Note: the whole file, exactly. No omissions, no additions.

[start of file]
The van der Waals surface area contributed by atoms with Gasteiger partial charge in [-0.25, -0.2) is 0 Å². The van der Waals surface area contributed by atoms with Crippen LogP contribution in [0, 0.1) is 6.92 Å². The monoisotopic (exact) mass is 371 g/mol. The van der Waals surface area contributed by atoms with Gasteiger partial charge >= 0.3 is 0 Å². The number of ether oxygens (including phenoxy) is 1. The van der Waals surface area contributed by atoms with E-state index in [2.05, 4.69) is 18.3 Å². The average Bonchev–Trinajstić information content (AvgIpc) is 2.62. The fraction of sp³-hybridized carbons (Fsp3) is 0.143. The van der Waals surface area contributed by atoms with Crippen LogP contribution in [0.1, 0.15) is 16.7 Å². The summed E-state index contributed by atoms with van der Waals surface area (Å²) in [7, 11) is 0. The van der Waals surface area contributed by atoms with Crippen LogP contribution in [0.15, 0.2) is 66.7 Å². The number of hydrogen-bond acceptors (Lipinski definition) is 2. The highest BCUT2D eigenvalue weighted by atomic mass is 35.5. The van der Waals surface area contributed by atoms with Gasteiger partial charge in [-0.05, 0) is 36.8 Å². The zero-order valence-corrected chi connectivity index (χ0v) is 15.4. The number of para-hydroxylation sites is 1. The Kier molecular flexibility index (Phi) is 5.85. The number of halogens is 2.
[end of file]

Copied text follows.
The van der Waals surface area contributed by atoms with Gasteiger partial charge in [-0.25, -0.2) is 0 Å². The van der Waals surface area contributed by atoms with Crippen LogP contribution in [0, 0.1) is 6.92 Å². The monoisotopic (exact) mass is 371 g/mol. The van der Waals surface area contributed by atoms with Gasteiger partial charge >= 0.3 is 0 Å². The number of ether oxygens (including phenoxy) is 1. The van der Waals surface area contributed by atoms with E-state index in [2.05, 4.69) is 18.3 Å². The average Bonchev–Trinajstić information content (AvgIpc) is 2.62. The fraction of sp³-hybridized carbons (Fsp3) is 0.143. The van der Waals surface area contributed by atoms with Crippen LogP contribution in [0.1, 0.15) is 16.7 Å². The summed E-state index contributed by atoms with van der Waals surface area (Å²) in [7, 11) is 0. The van der Waals surface area contributed by atoms with Crippen LogP contribution in [0.15, 0.2) is 66.7 Å². The number of hydrogen-bond acceptors (Lipinski definition) is 2. The highest BCUT2D eigenvalue weighted by atomic mass is 35.5. The van der Waals surface area contributed by atoms with Gasteiger partial charge in [-0.05, 0) is 36.8 Å². The zero-order valence-corrected chi connectivity index (χ0v) is 15.4. The number of para-hydroxylation sites is 1. The Kier molecular flexibility index (Phi) is 5.85. The number of halogens is 2.